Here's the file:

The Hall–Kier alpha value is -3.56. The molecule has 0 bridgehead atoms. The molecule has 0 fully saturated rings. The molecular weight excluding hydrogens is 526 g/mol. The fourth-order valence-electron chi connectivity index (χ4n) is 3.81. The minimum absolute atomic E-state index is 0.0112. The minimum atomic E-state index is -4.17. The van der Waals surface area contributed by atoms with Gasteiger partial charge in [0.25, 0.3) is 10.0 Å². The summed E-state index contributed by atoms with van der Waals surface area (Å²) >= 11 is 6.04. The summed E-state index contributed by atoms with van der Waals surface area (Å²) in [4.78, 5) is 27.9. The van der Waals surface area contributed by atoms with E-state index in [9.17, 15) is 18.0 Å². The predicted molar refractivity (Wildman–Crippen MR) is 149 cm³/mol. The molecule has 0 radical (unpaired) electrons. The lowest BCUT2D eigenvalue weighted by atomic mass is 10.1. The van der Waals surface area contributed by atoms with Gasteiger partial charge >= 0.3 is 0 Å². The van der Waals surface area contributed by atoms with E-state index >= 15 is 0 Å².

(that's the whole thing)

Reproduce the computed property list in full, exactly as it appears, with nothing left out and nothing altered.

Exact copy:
The Hall–Kier alpha value is -3.56. The molecule has 0 bridgehead atoms. The molecule has 0 fully saturated rings. The molecular weight excluding hydrogens is 526 g/mol. The fourth-order valence-electron chi connectivity index (χ4n) is 3.81. The minimum absolute atomic E-state index is 0.0112. The minimum atomic E-state index is -4.17. The van der Waals surface area contributed by atoms with Gasteiger partial charge in [0.25, 0.3) is 10.0 Å². The summed E-state index contributed by atoms with van der Waals surface area (Å²) >= 11 is 6.04. The summed E-state index contributed by atoms with van der Waals surface area (Å²) in [4.78, 5) is 27.9. The van der Waals surface area contributed by atoms with E-state index in [9.17, 15) is 18.0 Å². The predicted molar refractivity (Wildman–Crippen MR) is 149 cm³/mol. The molecule has 0 radical (unpaired) electrons. The lowest BCUT2D eigenvalue weighted by atomic mass is 10.1. The van der Waals surface area contributed by atoms with Gasteiger partial charge >= 0.3 is 0 Å². The van der Waals surface area contributed by atoms with E-state index >= 15 is 0 Å².